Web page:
Gender roles – society still needs a shake-up!
Suzie Longstaff, headmistress at Putney High School, questions whether there needs to be a more fundamental gear shift in the cultures that the talented young women at her school will encounter once they arrive in their chosen area of work.
The fact that the 37-year-old president of New Zealand, Jacinda Ardern, will give birth while in office recently made headline news around the world, but as we celebrate the enormous advances in gender equality of the last 100 years, it seems society’s perceptions still have a long way to go. As she herself acknowledged via Twitter, “We’ll be joining the many parents out there who wear two hats. I’ll be Prime Minister AND a mum and Clarke will be [a] stay at home dad.” In my experience, it is increasingly normal for men to stay at home, and as a headmistress and mother of twin five-year olds, this is also my model.
There is no doubt that the culture of the “stay at home mother” is seriously under review, after all, combining a career and young children presents challenges for any parent, whatever their gender. Amusingly, in a recent article, the Head of the Girls’ School Association proclaimed that the key to a successful career was to, “find yourself a house-husband”, but in an age when girls are excelling at school (regularly achieving better results than their male peers) why does it still seem odd when a woman is the main wage-earner? It’s one thing to get the grades and to have the talent and ambition, but how much do the present realities in the workplace help families to achieve the equality they seek. Are society’s perceptions still so entrenched that we need a more radical shake-up?
Unlike the Swedish model of working, the UK is not known to have the world’s most helpful attitudes to parental leave. In Sweden, flexible working hours and job shares contribute to 80% of mothers going back to work, and fathers have had the right to paid parental time off since the 1970s. As calls for equality in the workplace gather pace, these wider issues will quickly need to be addressed.
The recent furore surrounding the BBC equal pay row and Hollywood’s even more attention-grabbing, #TimesUp campaign, have thrown a spotlight on to issues of equality in every area of the workplace. Did you know that a mere 9% of cinematographers are female? A Putney alumna referred to the “Celluloid Ceiling” in a recent talk about her filmmaking career. It seems that ceilings exist in a multitude of professions, but I strongly believe that whether they’re “glass” or “celluloid” – these “ceilings” are artificial structures, and as such they are made to be broken!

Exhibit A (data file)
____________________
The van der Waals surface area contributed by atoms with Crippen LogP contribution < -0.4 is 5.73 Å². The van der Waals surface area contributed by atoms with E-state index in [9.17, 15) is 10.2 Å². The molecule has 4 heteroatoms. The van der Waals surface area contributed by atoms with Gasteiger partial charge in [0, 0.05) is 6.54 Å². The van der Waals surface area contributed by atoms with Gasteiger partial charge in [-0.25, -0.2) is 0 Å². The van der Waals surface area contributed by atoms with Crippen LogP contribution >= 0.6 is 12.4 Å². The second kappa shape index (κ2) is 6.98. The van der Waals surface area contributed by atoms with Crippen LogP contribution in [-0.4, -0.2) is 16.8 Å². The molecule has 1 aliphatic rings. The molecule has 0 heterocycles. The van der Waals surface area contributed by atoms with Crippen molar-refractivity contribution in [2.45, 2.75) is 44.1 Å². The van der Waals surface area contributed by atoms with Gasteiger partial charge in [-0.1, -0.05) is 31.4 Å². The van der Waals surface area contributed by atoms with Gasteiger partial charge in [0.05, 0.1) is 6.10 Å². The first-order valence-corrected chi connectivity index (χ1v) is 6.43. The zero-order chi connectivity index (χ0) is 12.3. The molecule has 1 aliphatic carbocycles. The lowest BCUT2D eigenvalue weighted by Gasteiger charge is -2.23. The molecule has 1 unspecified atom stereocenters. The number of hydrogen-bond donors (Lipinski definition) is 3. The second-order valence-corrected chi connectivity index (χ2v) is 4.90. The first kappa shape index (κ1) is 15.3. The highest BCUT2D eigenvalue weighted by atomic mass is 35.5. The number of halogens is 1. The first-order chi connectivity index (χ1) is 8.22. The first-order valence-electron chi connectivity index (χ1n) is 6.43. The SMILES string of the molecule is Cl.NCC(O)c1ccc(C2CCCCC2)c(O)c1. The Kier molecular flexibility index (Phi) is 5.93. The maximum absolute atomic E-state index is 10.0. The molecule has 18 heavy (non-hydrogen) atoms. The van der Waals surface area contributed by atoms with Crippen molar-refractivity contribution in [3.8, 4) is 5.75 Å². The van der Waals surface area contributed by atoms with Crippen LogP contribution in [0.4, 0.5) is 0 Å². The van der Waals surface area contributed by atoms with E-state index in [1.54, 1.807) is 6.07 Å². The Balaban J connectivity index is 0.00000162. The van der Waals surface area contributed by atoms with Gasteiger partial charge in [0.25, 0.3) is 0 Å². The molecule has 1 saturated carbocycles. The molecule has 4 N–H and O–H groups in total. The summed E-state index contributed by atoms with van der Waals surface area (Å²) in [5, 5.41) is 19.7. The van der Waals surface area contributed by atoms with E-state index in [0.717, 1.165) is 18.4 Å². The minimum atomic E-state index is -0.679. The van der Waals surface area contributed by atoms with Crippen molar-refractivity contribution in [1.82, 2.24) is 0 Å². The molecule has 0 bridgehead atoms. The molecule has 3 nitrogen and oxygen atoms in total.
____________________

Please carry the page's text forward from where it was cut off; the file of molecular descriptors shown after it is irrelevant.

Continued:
In my last blog I wrote about how Engineering, Science and Technology sectors are crying out for applications from women, and every day there are calls for more women in leadership roles. At Putney High School GDST, encouraging girls to study STEM subjects, and teaching the leadership skills they will need in the future, are fundamental to our ethos. But does there need to be a more fundamental gear shift in the cultures these talented young women will encounter once they arrive in their chosen area of work?
These prominent campaigns have shown us that sexism is still rife within many industries, and when everything from maternity leave allowance to the timing of meetings, provide obstacles to families with young children, how can we hope to find a balance? From pay, to equality, to level of ambition, there is no doubt that a revolution is under way, but we must make sure that it goes further than “hashtag hysteria”. Society must construct a new “normal” and consider fundamentally how it values and enables both men and women, whatever their “roles” and ambitions may be.
I hope that New Zealand’s new Prime Minister will make the most of the six weeks of leave she plans to take after the birth of her baby; as her predecessor, Helen Clark quite rightly said, “Every woman should have the choice of combining family and career”. If it is still acceptable to say “I want to be a house-husband, or a mother, or a head of industry, or all three!”, then let’s make sure we applaud that, and equip all our young people with the skills, the voice and above all the opportunity to succeed.